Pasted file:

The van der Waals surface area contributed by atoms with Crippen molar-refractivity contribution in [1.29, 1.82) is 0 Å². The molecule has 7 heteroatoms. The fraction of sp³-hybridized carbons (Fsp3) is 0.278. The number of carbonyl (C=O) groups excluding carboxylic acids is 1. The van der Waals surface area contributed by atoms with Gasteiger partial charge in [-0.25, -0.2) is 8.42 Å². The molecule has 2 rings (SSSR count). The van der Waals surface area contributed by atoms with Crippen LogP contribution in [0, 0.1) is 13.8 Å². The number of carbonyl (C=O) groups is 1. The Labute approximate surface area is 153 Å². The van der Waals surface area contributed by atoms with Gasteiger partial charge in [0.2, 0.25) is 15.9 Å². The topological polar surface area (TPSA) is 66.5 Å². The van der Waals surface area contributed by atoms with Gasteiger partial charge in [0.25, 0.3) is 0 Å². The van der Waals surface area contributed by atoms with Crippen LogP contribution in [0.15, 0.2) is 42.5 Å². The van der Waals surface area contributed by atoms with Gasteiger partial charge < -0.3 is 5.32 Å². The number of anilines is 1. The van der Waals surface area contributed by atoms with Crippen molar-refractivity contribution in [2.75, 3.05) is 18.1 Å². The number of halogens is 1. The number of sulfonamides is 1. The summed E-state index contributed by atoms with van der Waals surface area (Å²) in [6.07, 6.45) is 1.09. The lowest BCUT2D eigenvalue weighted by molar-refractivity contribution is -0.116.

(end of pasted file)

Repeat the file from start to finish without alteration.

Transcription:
The van der Waals surface area contributed by atoms with Crippen molar-refractivity contribution in [1.29, 1.82) is 0 Å². The molecule has 7 heteroatoms. The fraction of sp³-hybridized carbons (Fsp3) is 0.278. The number of carbonyl (C=O) groups excluding carboxylic acids is 1. The van der Waals surface area contributed by atoms with Gasteiger partial charge in [-0.25, -0.2) is 8.42 Å². The molecule has 2 rings (SSSR count). The van der Waals surface area contributed by atoms with Crippen LogP contribution in [0, 0.1) is 13.8 Å². The number of carbonyl (C=O) groups is 1. The Labute approximate surface area is 153 Å². The van der Waals surface area contributed by atoms with Gasteiger partial charge in [0.2, 0.25) is 15.9 Å². The topological polar surface area (TPSA) is 66.5 Å². The van der Waals surface area contributed by atoms with Gasteiger partial charge in [0.25, 0.3) is 0 Å². The van der Waals surface area contributed by atoms with Crippen LogP contribution in [0.15, 0.2) is 42.5 Å². The van der Waals surface area contributed by atoms with Gasteiger partial charge < -0.3 is 5.32 Å². The number of anilines is 1. The van der Waals surface area contributed by atoms with Crippen molar-refractivity contribution in [2.75, 3.05) is 18.1 Å². The number of halogens is 1. The number of sulfonamides is 1. The summed E-state index contributed by atoms with van der Waals surface area (Å²) in [6.07, 6.45) is 1.09. The lowest BCUT2D eigenvalue weighted by molar-refractivity contribution is -0.116.